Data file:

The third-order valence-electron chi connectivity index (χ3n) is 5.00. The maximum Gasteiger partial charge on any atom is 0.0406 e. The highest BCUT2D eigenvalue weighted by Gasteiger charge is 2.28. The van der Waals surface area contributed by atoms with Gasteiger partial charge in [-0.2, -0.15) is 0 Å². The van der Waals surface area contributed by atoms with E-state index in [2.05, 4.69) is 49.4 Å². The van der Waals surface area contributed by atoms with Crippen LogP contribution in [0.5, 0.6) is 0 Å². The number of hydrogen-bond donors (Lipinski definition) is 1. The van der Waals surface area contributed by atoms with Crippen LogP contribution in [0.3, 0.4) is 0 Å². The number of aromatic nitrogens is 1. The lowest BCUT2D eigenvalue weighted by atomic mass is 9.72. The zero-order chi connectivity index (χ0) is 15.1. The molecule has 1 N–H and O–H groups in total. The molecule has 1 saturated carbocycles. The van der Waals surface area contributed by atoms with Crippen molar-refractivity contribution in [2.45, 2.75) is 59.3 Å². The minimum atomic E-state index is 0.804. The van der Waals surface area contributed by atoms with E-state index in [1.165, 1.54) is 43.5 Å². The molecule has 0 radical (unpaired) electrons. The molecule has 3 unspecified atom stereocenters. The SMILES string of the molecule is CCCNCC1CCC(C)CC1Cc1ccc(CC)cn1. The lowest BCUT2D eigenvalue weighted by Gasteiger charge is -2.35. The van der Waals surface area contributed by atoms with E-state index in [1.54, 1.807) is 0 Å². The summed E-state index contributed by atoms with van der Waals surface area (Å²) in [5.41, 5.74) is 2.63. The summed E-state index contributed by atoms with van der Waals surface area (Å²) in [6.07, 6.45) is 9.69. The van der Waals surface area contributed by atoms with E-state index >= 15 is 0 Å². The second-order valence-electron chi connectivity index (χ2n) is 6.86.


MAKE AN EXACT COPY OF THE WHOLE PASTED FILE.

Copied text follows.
The third-order valence-electron chi connectivity index (χ3n) is 5.00. The maximum Gasteiger partial charge on any atom is 0.0406 e. The highest BCUT2D eigenvalue weighted by Gasteiger charge is 2.28. The van der Waals surface area contributed by atoms with Gasteiger partial charge in [-0.2, -0.15) is 0 Å². The van der Waals surface area contributed by atoms with E-state index in [2.05, 4.69) is 49.4 Å². The van der Waals surface area contributed by atoms with Crippen LogP contribution in [0.5, 0.6) is 0 Å². The number of hydrogen-bond donors (Lipinski definition) is 1. The van der Waals surface area contributed by atoms with Crippen LogP contribution in [0.3, 0.4) is 0 Å². The number of aromatic nitrogens is 1. The lowest BCUT2D eigenvalue weighted by atomic mass is 9.72. The zero-order chi connectivity index (χ0) is 15.1. The molecule has 1 N–H and O–H groups in total. The molecule has 1 saturated carbocycles. The van der Waals surface area contributed by atoms with Crippen molar-refractivity contribution in [2.45, 2.75) is 59.3 Å². The minimum atomic E-state index is 0.804. The van der Waals surface area contributed by atoms with E-state index in [1.165, 1.54) is 43.5 Å². The molecule has 0 radical (unpaired) electrons. The molecule has 3 unspecified atom stereocenters. The SMILES string of the molecule is CCCNCC1CCC(C)CC1Cc1ccc(CC)cn1. The lowest BCUT2D eigenvalue weighted by Gasteiger charge is -2.35. The van der Waals surface area contributed by atoms with E-state index in [1.54, 1.807) is 0 Å². The summed E-state index contributed by atoms with van der Waals surface area (Å²) in [5.41, 5.74) is 2.63. The summed E-state index contributed by atoms with van der Waals surface area (Å²) in [6.07, 6.45) is 9.69. The van der Waals surface area contributed by atoms with E-state index >= 15 is 0 Å². The second-order valence-electron chi connectivity index (χ2n) is 6.86.